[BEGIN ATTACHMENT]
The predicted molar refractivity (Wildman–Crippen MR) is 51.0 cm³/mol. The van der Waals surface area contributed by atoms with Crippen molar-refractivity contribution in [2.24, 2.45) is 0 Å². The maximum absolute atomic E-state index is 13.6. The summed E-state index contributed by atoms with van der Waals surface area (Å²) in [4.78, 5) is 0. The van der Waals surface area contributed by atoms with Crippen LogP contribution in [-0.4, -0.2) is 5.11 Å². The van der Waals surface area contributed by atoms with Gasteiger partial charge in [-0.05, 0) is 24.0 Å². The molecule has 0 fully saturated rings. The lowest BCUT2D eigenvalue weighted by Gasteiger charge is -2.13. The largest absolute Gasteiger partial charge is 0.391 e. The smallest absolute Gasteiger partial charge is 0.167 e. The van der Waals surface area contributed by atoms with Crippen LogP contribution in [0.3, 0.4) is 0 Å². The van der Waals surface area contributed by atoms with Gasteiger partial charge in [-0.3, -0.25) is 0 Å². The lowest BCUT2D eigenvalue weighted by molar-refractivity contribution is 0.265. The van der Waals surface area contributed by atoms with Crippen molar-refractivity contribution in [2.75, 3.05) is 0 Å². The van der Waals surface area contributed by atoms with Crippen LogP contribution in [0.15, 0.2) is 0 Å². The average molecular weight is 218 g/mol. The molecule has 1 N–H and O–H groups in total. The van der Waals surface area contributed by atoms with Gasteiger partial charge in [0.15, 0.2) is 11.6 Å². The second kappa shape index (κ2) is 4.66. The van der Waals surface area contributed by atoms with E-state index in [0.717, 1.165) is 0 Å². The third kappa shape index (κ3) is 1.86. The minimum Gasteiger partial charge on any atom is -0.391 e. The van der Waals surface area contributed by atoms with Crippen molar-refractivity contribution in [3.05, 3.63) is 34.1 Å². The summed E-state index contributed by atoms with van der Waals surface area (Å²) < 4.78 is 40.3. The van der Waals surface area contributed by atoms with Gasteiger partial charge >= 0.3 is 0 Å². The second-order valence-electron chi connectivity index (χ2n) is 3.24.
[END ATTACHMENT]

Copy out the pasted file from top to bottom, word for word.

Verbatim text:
The predicted molar refractivity (Wildman–Crippen MR) is 51.0 cm³/mol. The van der Waals surface area contributed by atoms with Crippen molar-refractivity contribution in [2.24, 2.45) is 0 Å². The maximum absolute atomic E-state index is 13.6. The summed E-state index contributed by atoms with van der Waals surface area (Å²) in [4.78, 5) is 0. The van der Waals surface area contributed by atoms with Crippen LogP contribution in [-0.4, -0.2) is 5.11 Å². The van der Waals surface area contributed by atoms with Gasteiger partial charge in [-0.05, 0) is 24.0 Å². The molecule has 0 fully saturated rings. The lowest BCUT2D eigenvalue weighted by Gasteiger charge is -2.13. The largest absolute Gasteiger partial charge is 0.391 e. The smallest absolute Gasteiger partial charge is 0.167 e. The van der Waals surface area contributed by atoms with Crippen LogP contribution in [0.3, 0.4) is 0 Å². The van der Waals surface area contributed by atoms with Gasteiger partial charge in [-0.3, -0.25) is 0 Å². The lowest BCUT2D eigenvalue weighted by molar-refractivity contribution is 0.265. The van der Waals surface area contributed by atoms with Crippen molar-refractivity contribution in [2.75, 3.05) is 0 Å². The van der Waals surface area contributed by atoms with Crippen LogP contribution in [0.15, 0.2) is 0 Å². The average molecular weight is 218 g/mol. The molecule has 1 N–H and O–H groups in total. The van der Waals surface area contributed by atoms with Gasteiger partial charge in [0.15, 0.2) is 11.6 Å². The second kappa shape index (κ2) is 4.66. The van der Waals surface area contributed by atoms with E-state index in [0.717, 1.165) is 0 Å². The third kappa shape index (κ3) is 1.86. The minimum Gasteiger partial charge on any atom is -0.391 e. The van der Waals surface area contributed by atoms with Crippen molar-refractivity contribution in [3.05, 3.63) is 34.1 Å². The summed E-state index contributed by atoms with van der Waals surface area (Å²) < 4.78 is 40.3. The van der Waals surface area contributed by atoms with Gasteiger partial charge >= 0.3 is 0 Å². The second-order valence-electron chi connectivity index (χ2n) is 3.24.